They are sometimes also called minor losses since in many cases are small and can even be neglected. Its accurate calculation may be difficult because it depends on the exact details of each manufacturer. Usually they are characterized by the loss coefficient ( K ) . As this coefficient depends on the actual geometry of the fitting, fittings from different manufacturers can have different loss coefficients. For components like valves, filters etc , manufacturers usually provide the value of Kv or Cv  (flow coefficient).

Our recommendation is that if it is possible you should enter into the LFlow application the K , Kv or Cv values ​​provided by the manufacturers  as this is the way to get more accurate values​​. However, this information sometimes is not available for many fittings as elbows , reducers , tees, etc., so it will have to be used the database. The database calculates the loss coefficient for the selected diameter. Using this fittings database has an important advantage, that is the possibility of obtaining a graph showing how the pressure loss changes for different diameters. This is of great interest when designing the installation as it helps for the selection of the diameter of the line. It should be taken as an estimatation since these values ​​have been determined empirically and reflected in different literature and standards, but because of its dependence on factors such as the exact geometry of the element and its diameter, different sources show different values ​​for the same type of fitting. However, as mentioned earlier, in many cases these losses may even be negligible, especially for very long pipes with relatively few accessories. In these cases , the uncertainty introduced will not be relevant.

Transition between laminar flow and turbulent flow.

This software performs calculations for both laminar flow ( Reynolds number (Re) < 2000 ) , and for turbulent flow ( Re > 4000 ) . The critical zone or transition zone is the one in which the Reynolds number is between the values ​2000 and 4000 . In this area, it is impossible to predict the behaviour of the flow, i.e. whether it will be laminar or turbulent , and therefore to know the pressure drop . This implies a discontinuity in the calculations since the formulas used for the friction factor are different depending on the type of flow. The software LFlow solves this problem by estimating the friction factor for this critical area, so that a continuity is achieved in the graphs from the zone of turbulent flow to laminar flow. Additionally , the graphs show the pressure drop in both cases: considering laminar flow and turbulent flow. The estimated pressure drop will always be between both values ​​:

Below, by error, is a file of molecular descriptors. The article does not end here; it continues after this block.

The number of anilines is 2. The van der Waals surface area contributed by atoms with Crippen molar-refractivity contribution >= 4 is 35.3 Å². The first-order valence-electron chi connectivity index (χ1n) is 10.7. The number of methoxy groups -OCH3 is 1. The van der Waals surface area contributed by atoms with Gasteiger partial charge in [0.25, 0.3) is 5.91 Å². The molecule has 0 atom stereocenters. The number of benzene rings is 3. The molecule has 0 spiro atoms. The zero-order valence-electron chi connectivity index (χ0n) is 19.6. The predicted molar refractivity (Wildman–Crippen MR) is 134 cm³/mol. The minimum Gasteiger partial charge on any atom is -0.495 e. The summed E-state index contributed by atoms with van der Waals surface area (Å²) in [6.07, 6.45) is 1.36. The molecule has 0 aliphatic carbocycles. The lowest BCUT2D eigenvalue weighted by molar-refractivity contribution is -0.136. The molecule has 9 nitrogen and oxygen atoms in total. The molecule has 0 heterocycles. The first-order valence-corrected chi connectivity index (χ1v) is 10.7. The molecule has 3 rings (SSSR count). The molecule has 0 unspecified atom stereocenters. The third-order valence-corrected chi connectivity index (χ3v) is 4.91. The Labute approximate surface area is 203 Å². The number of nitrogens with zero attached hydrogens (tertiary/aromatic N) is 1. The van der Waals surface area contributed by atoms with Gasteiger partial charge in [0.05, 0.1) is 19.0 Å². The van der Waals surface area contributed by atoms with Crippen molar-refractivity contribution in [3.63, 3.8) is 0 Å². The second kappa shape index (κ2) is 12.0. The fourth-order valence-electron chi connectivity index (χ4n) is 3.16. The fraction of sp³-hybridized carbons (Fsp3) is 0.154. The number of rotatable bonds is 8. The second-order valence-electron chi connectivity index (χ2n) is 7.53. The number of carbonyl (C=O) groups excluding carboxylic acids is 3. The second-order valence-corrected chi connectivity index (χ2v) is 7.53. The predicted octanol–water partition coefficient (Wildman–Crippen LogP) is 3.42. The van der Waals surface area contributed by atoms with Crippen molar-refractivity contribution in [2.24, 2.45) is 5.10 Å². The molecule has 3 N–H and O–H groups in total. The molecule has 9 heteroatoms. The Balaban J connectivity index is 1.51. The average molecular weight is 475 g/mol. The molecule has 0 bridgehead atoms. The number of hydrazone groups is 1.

Transition Zone

In practice, most of the installations work with turbulent flows.



How can I calculate the actual operating point of a pump using LFlow software?

L Flow can show a chart for pressure drop as a function of flow rate. This chart includes curves for pressure loss in straight pipe run, pressure loss in fittings and difference in pressure due to elevation. You can compare this curves with the pump curve to see the actual operating point

Can I enter all the data in different units?

Yes, the software allow the user for most of the paramenters to select between different engineering units.

Can I print out a report with the results and curves?

Yes, all the reports show a button for printing.


Can the application be customized so it exactly fits my specific requirements?

Yes, do not hesitate to contact us and let us know your requirments.

What are the requirements that my computer should have to install LFlow?

You will need to have installed .NET Framework 4 from Microsoft o any compatible version. This software comes installed by default with Vista, Windows7, Windows8 and sometimes with Windows XP. In case it is not already installed you can download it for free from the Microsoft website.